AFC Professionals Can Help

Investigators working on transaction monitoring teams should be particularly wary when confronted with cases involving the scenarios listed below:

  • Frequent transactional (especially low value) flows (usually cross-border, through money services businesses) between adults and apparently young clients, with a focus on age (e.g., 40-50 for adults and 20-25 for the young clients) and gender of customers
  • Repetitive or frequent use of a few specific keywords while facilitating transactions
  • Use of high-risk merchants/payment processors as delivery channels
  • Payments related to online purchases, app purchases, online gaming and gambling, use of online video and communication technologies and use of online file storage
  • Purchases at vendors that offer online encryption tools, virtual private network services, gift cards, software to clear online tracking and vendors that offer software for peer-to-peer sharing platforms
  • Payments related to travel-related expenses (e.g., passport purchase, flight bookings, airline baggage fees) that occur closely before or after transfers to a jurisdiction of concern for child sexual exploitation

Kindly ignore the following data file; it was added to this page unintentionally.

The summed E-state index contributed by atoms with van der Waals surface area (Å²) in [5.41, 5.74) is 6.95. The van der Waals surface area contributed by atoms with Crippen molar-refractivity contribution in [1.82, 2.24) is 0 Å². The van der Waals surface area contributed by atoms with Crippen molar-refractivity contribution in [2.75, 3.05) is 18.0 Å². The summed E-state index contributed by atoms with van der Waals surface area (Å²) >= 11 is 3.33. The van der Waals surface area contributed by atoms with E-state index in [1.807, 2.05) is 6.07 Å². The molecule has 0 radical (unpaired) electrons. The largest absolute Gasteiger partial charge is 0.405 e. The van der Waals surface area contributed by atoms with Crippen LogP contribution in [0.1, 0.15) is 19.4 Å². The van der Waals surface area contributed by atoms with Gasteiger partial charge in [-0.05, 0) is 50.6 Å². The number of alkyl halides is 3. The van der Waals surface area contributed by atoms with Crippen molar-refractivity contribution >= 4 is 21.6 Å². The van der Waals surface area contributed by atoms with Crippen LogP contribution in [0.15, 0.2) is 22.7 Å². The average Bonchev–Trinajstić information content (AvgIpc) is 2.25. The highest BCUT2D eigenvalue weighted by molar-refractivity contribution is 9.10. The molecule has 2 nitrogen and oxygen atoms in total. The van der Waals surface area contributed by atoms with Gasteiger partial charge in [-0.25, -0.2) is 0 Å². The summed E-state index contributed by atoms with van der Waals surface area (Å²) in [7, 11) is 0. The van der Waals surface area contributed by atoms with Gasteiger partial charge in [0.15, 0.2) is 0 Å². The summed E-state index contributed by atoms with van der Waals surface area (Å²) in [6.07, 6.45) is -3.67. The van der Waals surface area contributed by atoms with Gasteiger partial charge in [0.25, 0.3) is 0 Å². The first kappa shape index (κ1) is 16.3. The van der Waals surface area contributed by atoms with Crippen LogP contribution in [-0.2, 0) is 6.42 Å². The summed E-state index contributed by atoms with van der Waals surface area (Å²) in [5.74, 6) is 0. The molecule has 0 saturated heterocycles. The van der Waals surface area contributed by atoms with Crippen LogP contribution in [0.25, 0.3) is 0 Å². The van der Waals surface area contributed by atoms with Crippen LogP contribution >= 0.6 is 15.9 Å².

• Purchases on dating platforms or sites for adult entertainment content (e.g., www.onlyfans.com, www.filipinocupid.com, www.asianbeauties.com, www.asiandating.com, www.asiandatingspace.com, www.asiandate.com, www.amolatina.com, www.lovetoria.com, www.mingle2.com, www.tinder.com, www.naughtydate.com), creator-content streaming websites (e.g., www.restream.io, www.vimeo.com), domain registration/website hosting entities (e.g., www.hostinger.com, www.godaddy.com)
  • Use of virtual currencies to fund a virtual currency account, convert funds and/or transfer funds to another virtual currency wallet, obtain a cryptocurrency loan or withdraw funds in cash
  • Email money transfers that include a partial email address or reference with terms possibly related to child sexual exploitation
  • Transactions to reload prepaid credit cards (particularly ones that deal with virtual currencies)
  • Transactions made by account logins through IP addresses in a jurisdiction of concern
  • Purchases at youth-oriented stores or venues (e.g., toy store, children's clothing store, amusement park, play center, candy shop)
  • Payments to streaming platforms (e.g., Pornhub, Lips, clickcastx) or file-sharing service providers (e.g., WeTransfer)

Vulnerable Jurisdictions